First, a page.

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Vittorio De Sica
Eduardo De Filippo
Women wait anxiously at a minehead in Capodarso, Sicily. Their men are underground. The mine is closing and the miners refuse to come up unless the owner relents. After three days, they give up in despair... In a bar in town, Ciccio is recruiting workers for jobs in France. He can get people over the border - for L20,000 a head. Enough people to fill a bus sell their belongings to pay the fee, including Saro and his 3 young children, and Barbara and her man Vanni, in trouble with the law and desperate to flee Italy. After reaching Naples by train, Ciccio tries to slip away but is grabbed by Vanni. Vanni tells Barbara where to meet at the border if anything should go wrong. In Rome, Ciccio points out Vanni to the police. In the shoot-out, both Vanni and Ciccio escape. The others are arrested. They are ordered by the police to return to Sicily or be charged with "illegal expatriation". With Saro as leader, and nearly out of money, they head north instead. Hardship draws Saro and Barbara... Written by
Sicilian miners and their families make their way to France in search of work and a better life
I have the honor of being the first to review this superb film.
The story opens with workers in a Sicilian sulfur mine on strike 400 meters below the earth's surface. The mine is no longer profitable and they have no other source of income. We come to know them and their women folk, as they decide to be guided to France where there is the promise of work. Raf Vallone plays Saro, their unofficial leader. He is the widowed father of 3 children. Joining their group is Barbara, a young unmarried woman living with the disreputable Vanni who is a lawbreaker. There is the older accountant, and a young couple who marry just before departing. And there are several young men, including a singer and guitarist.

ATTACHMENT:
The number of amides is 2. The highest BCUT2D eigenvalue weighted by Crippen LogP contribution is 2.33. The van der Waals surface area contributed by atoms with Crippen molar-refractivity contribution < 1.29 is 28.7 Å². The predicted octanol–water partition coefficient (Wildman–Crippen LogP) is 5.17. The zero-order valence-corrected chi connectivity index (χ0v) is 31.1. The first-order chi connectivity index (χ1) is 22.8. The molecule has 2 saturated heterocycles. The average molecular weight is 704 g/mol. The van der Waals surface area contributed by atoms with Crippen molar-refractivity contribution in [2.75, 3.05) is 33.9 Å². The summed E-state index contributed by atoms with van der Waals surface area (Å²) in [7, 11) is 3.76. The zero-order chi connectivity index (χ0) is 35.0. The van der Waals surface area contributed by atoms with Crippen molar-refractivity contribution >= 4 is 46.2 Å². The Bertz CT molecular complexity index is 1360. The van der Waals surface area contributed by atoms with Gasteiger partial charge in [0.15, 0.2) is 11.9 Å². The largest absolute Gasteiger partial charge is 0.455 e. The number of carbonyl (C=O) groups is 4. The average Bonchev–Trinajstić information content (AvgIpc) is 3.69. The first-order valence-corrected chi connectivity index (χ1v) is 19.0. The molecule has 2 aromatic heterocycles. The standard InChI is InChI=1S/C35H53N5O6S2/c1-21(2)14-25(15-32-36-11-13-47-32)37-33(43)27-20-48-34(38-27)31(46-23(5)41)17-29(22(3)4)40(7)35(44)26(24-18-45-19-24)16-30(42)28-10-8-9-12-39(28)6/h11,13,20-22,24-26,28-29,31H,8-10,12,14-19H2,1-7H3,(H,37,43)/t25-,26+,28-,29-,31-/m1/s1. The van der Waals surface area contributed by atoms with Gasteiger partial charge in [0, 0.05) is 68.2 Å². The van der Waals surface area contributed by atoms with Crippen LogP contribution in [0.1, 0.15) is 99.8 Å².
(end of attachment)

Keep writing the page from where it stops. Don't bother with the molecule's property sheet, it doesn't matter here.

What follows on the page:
When they get to Rome, they run into police problems due to Vanni's presence. Later they must face and surmount yet other obstacles as their guide has abandoned them.
The screenplay has 2 credits and the story has 3 credits, including Frederico Fellini and the director Pietro Germi. They miss no opportunity to draw out the human element, often in small bits and pieces of action, and these small details are what contribute to making this a great picture. But really the larger bits of action equally add to the impact. There are no moments of screen time in which we are not involved intensely with some revelations of character, or the social conditions, or the human conditions. There is enormous understanding and empathy going into what we see on the screen. Even more amazing is that the direction and cinematography bring this out in the acting, which is always completely natural. The film editor has known exactly when to show us a hand, an eye, a look, a stare, a smile, a tear, a panorama, a knife, and for how long to show them. And the music score fits them.
A great deal of the picture is filmed outside studios, in town, city, farm, pastoral and mountain locales. While it is all natural, the filmmakers have evidently exercised great care in composing the shots to heighten the communication and impact. The same is the case for the interior shots, and they use deep focus photography quite often, with figures in the foreground and background being shown with subdued lighting. Evidently, great skill was used in creating what we see on the screen. Neo-realism is not merely filming reality. It actually is the creation of a new heightened experience that uses a palette of the real.
The overall effect is highly emotional. Adding to it are the background reactions of the supporting actors to the main actions. These are always of interest and utterly natural, even when or especially when the children are involved. The directing is excellent.
The gripping nature of this film and perhaps all neo-realist films of the period may be arising from the unpredictable course of the story. In that respect, it mirrors life itself. There are several occasions in this story when surprise "switches" occur that turn the action 180 degrees in an opposite direction for at least some of the characters, and yet these switches are entirely natural and not concocted. We come to moments where a decision has been taken, it seems, and yet just as naturally, the opposite occurs within a few moments as people change their minds. Or else, we come to places where we can't predict what a person will do, and we wait to see what he or she is going to decide. And we are involved with them as this happens.
This is really a stupendous film and a tremendous credit to Italian neo-realism. There is a temptation to compare it with other such great works like "La Strada" and "Open City", but rather than succumb to that, I'd rather just say that this cinema, this body of work, is very simply all a treasure for viewers and for filmmakers of today and tomorrow.
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